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The painful celeb deaths of 2016 and why we should move on quickly…

Posted on December 30th, 2016
Posted on December 30th, 2016

by Coop Cooper

Every year during the Oscars telecast, the Academy of Motion Picture Arts and Sciences honors the important actors and filmmakers who have passed on in the previous year in a segment titled ‘In Memoriam”. The segment usually only lasts about five minutes, but it would seem that this year, they could dedicate an entire show to it.

2016 has been an unusually painful year for celebrity deaths in all aspects of entertainment, culminating in the one-two punch of losing “Star Wars” royalty Carrie Fisher and her Oscar-winning mother Debbie Reynolds just days apart during the final five days of the calendar year. Along with them, 2016 has claimed famous sports figures like Muhammed Ali and Arnold Palmer, as well as music legends such as David Bowie, Prince and George Michael. As a result, the internet has been ablaze about how horrible 2016 has been due to all of these deaths with the public holding its collective breath until 2017 when the slate will be wiped clean – metaphorically, at least.

There are a few outside factors which might be responsible for the increased weight of these deaths on the public: Having the always-accessible internet on hand to keep us constantly updated might make it seem like there were a lopsided amount of deaths this year, simply because we were made aware of every single one of them as they happened. Additionally, with more programming and types of entertainment, there are a growing number of new celebrities. The news now has the burden of announcing the deaths of reality TV stars, ‘internet famous’ celebrities and every recognizable face in between.

Despite this, 2016 will be remembered as the year we lost a disproportionate number of pop culture icons. While this is purely a coincidence, many will see it in a superstitious way, claiming that 2016 was a ‘bad’ year. Some blame the November presidential election as a contributing harbinger of doom, while others externalize their own problems and disappointments as the reason for such a lousy annual cycle and these famous deaths only added fuel to that fire.

While it is apparent that people seem to be getting depressed about all of this, let’s not forget the incredible legacies these artists left behind, which is the reason we all know about them in the first place. I don’t usually eulogize celebrities on Facebook – or otherwise – but Carrie Fisher’s death reminded me of the time I got to meet her in Los Angles. I regularly mention that my very first memory was seeing “Star Wars” in 1977 and Fisher’s face is one of the first I can remember. Here is the memory I shared on my Facebook feed (keep in mind, this was before the death of Debbie Reynolds):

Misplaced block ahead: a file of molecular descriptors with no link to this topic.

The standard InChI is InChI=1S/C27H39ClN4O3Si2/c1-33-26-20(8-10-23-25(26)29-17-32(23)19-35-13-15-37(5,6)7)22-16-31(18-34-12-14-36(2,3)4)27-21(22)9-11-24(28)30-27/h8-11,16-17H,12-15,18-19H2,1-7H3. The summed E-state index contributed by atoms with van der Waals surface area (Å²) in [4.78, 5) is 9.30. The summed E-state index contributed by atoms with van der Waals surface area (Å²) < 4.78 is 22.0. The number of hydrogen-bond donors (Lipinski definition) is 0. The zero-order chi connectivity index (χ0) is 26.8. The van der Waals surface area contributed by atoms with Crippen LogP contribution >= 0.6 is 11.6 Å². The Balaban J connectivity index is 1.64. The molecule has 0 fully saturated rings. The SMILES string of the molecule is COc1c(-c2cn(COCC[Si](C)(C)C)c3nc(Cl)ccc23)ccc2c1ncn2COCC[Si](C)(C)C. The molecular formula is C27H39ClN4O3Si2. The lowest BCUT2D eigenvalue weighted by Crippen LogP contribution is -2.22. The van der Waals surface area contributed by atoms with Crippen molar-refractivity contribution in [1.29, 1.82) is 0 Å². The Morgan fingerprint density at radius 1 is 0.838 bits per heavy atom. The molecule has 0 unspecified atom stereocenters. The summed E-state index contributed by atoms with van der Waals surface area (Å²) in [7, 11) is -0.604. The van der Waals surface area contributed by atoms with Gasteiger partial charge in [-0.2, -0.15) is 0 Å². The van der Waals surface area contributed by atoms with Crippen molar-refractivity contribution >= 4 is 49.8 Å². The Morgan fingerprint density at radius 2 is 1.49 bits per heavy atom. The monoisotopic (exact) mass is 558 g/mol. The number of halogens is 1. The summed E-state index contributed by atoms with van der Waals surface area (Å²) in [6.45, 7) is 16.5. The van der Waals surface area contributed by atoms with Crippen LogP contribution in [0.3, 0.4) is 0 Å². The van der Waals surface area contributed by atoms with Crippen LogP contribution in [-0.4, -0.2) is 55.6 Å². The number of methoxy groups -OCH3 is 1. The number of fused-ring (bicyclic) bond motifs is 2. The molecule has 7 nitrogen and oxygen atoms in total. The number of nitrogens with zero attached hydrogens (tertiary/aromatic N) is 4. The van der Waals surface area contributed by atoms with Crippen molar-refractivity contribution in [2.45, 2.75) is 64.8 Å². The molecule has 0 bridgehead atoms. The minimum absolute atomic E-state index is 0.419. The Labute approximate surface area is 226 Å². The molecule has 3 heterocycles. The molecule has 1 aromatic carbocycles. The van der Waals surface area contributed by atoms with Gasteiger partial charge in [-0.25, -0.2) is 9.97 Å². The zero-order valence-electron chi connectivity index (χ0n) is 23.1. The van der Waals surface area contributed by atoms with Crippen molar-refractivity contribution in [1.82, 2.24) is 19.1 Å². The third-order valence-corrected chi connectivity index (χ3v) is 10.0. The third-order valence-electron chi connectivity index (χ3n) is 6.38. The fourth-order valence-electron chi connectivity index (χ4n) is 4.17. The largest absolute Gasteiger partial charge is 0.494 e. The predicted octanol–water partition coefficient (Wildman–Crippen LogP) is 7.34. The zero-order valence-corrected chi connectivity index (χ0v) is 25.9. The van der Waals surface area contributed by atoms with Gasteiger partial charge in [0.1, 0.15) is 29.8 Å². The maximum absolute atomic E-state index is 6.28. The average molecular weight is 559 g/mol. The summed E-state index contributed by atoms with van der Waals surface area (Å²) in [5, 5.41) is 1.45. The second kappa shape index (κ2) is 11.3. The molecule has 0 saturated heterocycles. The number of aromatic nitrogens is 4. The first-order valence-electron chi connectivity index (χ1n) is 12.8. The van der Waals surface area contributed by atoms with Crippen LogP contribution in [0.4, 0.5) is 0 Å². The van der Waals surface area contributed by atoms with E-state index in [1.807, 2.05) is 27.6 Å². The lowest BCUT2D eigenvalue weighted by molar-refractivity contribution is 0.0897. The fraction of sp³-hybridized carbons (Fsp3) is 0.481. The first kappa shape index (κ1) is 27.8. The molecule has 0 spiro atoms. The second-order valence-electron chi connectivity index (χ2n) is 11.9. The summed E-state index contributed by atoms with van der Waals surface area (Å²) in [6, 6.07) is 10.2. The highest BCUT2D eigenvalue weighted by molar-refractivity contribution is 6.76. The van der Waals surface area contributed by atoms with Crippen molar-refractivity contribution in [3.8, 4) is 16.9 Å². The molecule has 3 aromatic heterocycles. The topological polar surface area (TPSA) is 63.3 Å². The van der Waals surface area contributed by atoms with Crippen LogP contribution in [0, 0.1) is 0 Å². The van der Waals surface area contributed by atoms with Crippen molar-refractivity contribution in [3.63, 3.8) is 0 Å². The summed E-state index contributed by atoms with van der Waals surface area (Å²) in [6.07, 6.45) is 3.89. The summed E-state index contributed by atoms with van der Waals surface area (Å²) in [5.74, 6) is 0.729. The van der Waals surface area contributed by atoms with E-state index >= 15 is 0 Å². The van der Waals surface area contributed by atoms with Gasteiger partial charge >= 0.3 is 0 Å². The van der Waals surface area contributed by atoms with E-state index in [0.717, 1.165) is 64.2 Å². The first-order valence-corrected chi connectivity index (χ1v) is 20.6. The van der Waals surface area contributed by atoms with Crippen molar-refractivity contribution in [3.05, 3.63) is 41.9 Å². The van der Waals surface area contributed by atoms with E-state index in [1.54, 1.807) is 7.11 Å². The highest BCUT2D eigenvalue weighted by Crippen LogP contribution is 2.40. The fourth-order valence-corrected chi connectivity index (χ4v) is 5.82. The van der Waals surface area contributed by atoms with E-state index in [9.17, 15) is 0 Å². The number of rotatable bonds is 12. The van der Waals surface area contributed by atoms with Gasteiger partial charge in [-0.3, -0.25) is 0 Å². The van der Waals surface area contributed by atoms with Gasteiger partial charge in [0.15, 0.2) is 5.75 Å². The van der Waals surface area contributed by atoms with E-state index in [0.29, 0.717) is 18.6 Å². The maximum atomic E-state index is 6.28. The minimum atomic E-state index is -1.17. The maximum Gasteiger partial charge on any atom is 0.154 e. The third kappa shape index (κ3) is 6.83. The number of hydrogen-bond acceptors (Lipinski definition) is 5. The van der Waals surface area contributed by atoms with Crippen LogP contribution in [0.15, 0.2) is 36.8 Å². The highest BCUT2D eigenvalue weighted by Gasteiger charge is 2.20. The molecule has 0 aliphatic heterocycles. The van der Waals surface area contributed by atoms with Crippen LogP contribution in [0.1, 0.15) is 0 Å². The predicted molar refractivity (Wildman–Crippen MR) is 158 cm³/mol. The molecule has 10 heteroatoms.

“Carrie Fisher was one of the first celebrities I met when I moved to Hollywood for film school back in 97. My strange but very sweet landlord bought tickets to the AFI tribute to Debbie Reynolds and invited his favorite film student tenants. I got to sit next to Candice Bergen and Janet Leigh. Carrie’s brother Todd came to our table and shook all of our hands. Her mother Debbie was a hoot and accepted her award with such energy, she seemed like the youngest person in the room. When it was over and we were outside waiting for our car, Carrie came out and thanked all of us in line, individually, for coming. I’ll never forget the small and sweaty horde of Star Wars fans who were stalking her at the velvet rope screaming ‘CARRIE!!!’ and waving their Star Wars merchandise for her to sign. She was angry that they had tracked her down and told them impatiently that she had to go pick up her daughter (who I assume was a very young Billie Lourd). She left and I was thinking, ‘Wow, just a few months here and I’ve already met Princess Leia.’ She will be missed.”

In closing here is a quick reality check… The Academy, being an inherently political organization, will neglect to mention many of these deaths during their ‘In Memoriam’. There will be many more celebrity deaths in 2017, some of which will be big pop culture icons. Due to the current state of our media, you will hear about every single one of them. Since this will be occurring monthly, weekly or even daily, falling into despair over it is counterproductive. Don’t forget to focus on their accomplishments and how they inspired and helped others. This is the only recourse as the internet and social media slowly inches towards becoming a gigantic celeb obituary page.

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